I'm certain that the PHEV has a 12V battery and I'm pretty sure that the HEV does too, although I've read that in older models, it's integral with the high voltage battery. So maybe a battery tender wouldn't be a bad idea if you can identify a safe way to connect it. But if it was me, I'd be tempted to do what was described in this thread: https://www.kianiroforum.com/forum/9...ge-update.html
Another thing I'd be tempted to do (unless you are 110% certain that rodents aren't a concern) is fill an onion bag or an old nylon stocking with about 1 cup of mothballs and then look for some place under the hood to hang it. Just remember to remove it before you start the car in the spring. Some people have reported damage to their car wiring from rodents when the car is just parked overnight, but in my experience, all the people I know who have had this problem have experienced it after leaving the car parked for an extended period. It's a cheap precaution and it can head off a very expensive repair bill. I did this for the last two winters that I owned (but wasn't driving) my Toyota Tacoma, and there were no ill effects.
If the car is parked outside in the sun and you don't expect to put enough miles on it to wear out the tires in four years or so, you might consider putting plastic trash bags over the tires to protect them from degradation. People who own trailers and only put 1000 miles a year on their trailer tires usually have to replace the tires not because the tread wore out, but because the sidewalls got "dry rot" due to UV and ozone exposure.
One last, "old school" thought on preparing a car for an extended period of downtime: it used to be recommended to remove the spark plugs and squirt "fogging oil" in the cylinders, and then crank the engine a few times to coat the cylinder walls with it. The idea was to prevent corrosion. I've seen really old cars and tractors that were taken care of with these kinds of techniques, and they ran like new. But I'd be reluctant to attempt this with a Niro because you can't easily crank the engine a couple of times with the spark plugs removed because the computer decides when to start and stop the ICE and if it does try to start it, I have no way to predict how it would behave when it noticed that the spark plugs weren't installed and it didn't start... might do more harm than good. Also, even if you could solve that problem, I have concerns about what the impact might be in the spring when you burn off that fogging oil and modern high-tech exhaust components like Oxygen sensors get s a whiff of it.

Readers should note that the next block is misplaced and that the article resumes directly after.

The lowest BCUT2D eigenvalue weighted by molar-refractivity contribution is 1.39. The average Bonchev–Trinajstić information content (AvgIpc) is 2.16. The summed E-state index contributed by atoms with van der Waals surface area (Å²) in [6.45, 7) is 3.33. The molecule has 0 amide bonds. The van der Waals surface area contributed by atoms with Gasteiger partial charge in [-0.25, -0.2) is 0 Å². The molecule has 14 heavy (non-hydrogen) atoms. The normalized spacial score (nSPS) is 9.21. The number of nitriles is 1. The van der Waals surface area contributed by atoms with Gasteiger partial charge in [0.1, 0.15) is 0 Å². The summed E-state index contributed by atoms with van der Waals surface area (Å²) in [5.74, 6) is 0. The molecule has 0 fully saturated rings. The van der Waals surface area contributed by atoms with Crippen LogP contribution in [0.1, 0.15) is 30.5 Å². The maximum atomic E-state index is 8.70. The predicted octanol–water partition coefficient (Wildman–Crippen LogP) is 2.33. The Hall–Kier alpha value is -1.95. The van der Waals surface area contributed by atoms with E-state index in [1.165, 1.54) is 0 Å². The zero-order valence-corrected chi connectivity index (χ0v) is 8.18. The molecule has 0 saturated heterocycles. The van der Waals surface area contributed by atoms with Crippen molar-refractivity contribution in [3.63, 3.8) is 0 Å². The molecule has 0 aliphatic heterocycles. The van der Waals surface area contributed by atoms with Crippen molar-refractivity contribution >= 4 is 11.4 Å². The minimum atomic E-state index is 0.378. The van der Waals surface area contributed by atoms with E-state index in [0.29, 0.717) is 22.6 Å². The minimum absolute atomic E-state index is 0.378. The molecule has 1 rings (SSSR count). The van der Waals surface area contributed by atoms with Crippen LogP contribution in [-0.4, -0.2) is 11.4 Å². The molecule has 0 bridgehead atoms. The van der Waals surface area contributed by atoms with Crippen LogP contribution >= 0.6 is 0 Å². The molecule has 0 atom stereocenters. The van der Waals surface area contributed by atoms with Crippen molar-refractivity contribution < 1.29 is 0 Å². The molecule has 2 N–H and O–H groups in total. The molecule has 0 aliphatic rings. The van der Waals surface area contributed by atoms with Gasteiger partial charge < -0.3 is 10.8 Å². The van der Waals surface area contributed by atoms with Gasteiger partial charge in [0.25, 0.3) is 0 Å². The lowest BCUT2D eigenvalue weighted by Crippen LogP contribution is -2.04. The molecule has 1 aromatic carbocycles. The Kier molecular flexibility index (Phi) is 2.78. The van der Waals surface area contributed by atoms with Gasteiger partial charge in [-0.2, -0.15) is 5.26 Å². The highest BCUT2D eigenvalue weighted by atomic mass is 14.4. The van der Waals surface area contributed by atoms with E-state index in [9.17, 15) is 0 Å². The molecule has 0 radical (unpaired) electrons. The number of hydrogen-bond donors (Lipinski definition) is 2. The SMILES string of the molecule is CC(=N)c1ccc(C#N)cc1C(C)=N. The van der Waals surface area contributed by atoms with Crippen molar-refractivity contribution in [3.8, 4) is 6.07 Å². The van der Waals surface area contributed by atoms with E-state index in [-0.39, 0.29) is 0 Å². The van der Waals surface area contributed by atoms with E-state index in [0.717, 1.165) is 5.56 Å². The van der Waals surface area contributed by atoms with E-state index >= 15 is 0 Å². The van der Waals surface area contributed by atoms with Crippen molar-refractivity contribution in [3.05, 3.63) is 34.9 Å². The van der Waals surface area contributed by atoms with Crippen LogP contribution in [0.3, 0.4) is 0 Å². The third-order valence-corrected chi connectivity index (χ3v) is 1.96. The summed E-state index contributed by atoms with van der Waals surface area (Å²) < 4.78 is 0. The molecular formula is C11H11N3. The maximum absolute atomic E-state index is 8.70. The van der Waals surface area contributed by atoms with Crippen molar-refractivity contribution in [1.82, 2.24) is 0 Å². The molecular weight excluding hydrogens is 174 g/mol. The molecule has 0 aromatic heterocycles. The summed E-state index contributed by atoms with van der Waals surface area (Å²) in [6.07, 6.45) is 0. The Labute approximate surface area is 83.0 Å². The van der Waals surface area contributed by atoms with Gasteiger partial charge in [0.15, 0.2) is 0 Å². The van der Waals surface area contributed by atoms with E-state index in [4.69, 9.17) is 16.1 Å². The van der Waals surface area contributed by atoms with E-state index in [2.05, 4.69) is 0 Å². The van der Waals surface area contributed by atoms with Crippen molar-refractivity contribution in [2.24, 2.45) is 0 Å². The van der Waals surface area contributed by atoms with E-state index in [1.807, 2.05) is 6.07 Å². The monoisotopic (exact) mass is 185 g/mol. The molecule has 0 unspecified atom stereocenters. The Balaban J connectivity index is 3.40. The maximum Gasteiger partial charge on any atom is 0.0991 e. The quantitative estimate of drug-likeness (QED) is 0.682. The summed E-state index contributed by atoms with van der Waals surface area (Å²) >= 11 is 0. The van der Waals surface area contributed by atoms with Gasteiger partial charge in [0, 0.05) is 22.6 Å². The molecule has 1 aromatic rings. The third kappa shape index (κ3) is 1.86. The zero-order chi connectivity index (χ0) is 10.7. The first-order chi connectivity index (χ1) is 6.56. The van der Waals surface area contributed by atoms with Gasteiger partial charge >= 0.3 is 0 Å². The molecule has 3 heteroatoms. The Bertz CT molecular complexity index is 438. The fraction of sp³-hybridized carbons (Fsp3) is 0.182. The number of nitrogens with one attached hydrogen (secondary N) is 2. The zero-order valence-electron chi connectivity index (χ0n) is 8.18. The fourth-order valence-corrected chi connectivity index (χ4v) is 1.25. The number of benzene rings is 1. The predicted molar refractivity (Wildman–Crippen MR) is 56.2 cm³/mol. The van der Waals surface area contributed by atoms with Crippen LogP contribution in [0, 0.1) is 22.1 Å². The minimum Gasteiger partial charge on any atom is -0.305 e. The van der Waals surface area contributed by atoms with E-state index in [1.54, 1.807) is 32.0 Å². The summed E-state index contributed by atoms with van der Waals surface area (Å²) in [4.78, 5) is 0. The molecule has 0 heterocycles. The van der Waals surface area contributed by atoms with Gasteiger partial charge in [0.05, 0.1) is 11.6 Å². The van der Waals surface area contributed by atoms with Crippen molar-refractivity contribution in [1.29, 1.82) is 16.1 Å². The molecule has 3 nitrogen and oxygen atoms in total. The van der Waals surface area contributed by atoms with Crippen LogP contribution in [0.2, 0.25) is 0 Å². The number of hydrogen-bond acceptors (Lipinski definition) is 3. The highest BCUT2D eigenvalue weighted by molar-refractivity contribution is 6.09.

I've had a few occasions to ponder the question of what is best when a car is going to sit: do you just leave it, or do you start it once every couple of weeks? Where I come out is that if it is in a garage (or parked on pavement), then once it has sat for a week, you might was well let it sit for the season because the oil has probably already largely drained down as much as it will. There's more wear on the engine to start it when the oil has had a lot of time to drain out, so best to reduce the number of occasions when you expose it to that kind of torture. But this is just my opinion, I've never seen anyone study this in a scientific way.
But if the car is parked outside on dirt or gravel, then my observation has been that it benefits from being started and driven every couple of weeks. I've seen cars that were left parked on dirt driveways and not driven develop corrosion problems at a much faster rate than other cars in the same driveway that were being driven every day.